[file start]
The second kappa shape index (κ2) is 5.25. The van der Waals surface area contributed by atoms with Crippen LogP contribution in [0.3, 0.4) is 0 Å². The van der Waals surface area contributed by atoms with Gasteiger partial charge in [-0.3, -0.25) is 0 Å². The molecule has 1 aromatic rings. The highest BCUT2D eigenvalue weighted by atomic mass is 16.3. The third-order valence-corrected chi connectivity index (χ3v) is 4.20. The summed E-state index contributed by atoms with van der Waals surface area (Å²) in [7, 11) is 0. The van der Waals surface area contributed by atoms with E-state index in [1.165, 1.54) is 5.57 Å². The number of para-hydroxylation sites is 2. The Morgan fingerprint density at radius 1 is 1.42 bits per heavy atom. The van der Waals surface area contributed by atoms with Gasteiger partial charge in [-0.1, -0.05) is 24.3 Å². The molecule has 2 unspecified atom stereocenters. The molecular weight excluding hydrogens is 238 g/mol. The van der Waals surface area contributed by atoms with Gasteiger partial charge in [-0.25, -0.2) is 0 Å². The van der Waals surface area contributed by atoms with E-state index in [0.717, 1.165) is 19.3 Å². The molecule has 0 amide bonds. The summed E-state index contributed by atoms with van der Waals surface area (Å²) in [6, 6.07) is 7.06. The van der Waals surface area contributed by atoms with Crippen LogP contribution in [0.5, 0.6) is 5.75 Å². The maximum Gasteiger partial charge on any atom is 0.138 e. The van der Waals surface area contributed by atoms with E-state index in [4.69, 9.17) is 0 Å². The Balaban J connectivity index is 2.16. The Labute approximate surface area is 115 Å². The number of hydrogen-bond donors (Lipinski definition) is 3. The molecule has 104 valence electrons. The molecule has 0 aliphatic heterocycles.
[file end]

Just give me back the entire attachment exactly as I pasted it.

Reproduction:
The second kappa shape index (κ2) is 5.25. The van der Waals surface area contributed by atoms with Crippen LogP contribution in [0.3, 0.4) is 0 Å². The van der Waals surface area contributed by atoms with Gasteiger partial charge in [-0.3, -0.25) is 0 Å². The molecule has 1 aromatic rings. The highest BCUT2D eigenvalue weighted by atomic mass is 16.3. The third-order valence-corrected chi connectivity index (χ3v) is 4.20. The summed E-state index contributed by atoms with van der Waals surface area (Å²) in [7, 11) is 0. The van der Waals surface area contributed by atoms with E-state index in [1.165, 1.54) is 5.57 Å². The number of para-hydroxylation sites is 2. The Morgan fingerprint density at radius 1 is 1.42 bits per heavy atom. The van der Waals surface area contributed by atoms with Gasteiger partial charge in [-0.1, -0.05) is 24.3 Å². The molecule has 2 unspecified atom stereocenters. The molecular weight excluding hydrogens is 238 g/mol. The van der Waals surface area contributed by atoms with Gasteiger partial charge in [-0.25, -0.2) is 0 Å². The van der Waals surface area contributed by atoms with E-state index in [0.717, 1.165) is 19.3 Å². The molecule has 0 amide bonds. The summed E-state index contributed by atoms with van der Waals surface area (Å²) in [6, 6.07) is 7.06. The van der Waals surface area contributed by atoms with Crippen LogP contribution in [0.5, 0.6) is 5.75 Å². The maximum Gasteiger partial charge on any atom is 0.138 e. The van der Waals surface area contributed by atoms with E-state index in [4.69, 9.17) is 0 Å². The Balaban J connectivity index is 2.16. The Labute approximate surface area is 115 Å². The number of hydrogen-bond donors (Lipinski definition) is 3. The molecule has 104 valence electrons. The molecule has 0 aliphatic heterocycles.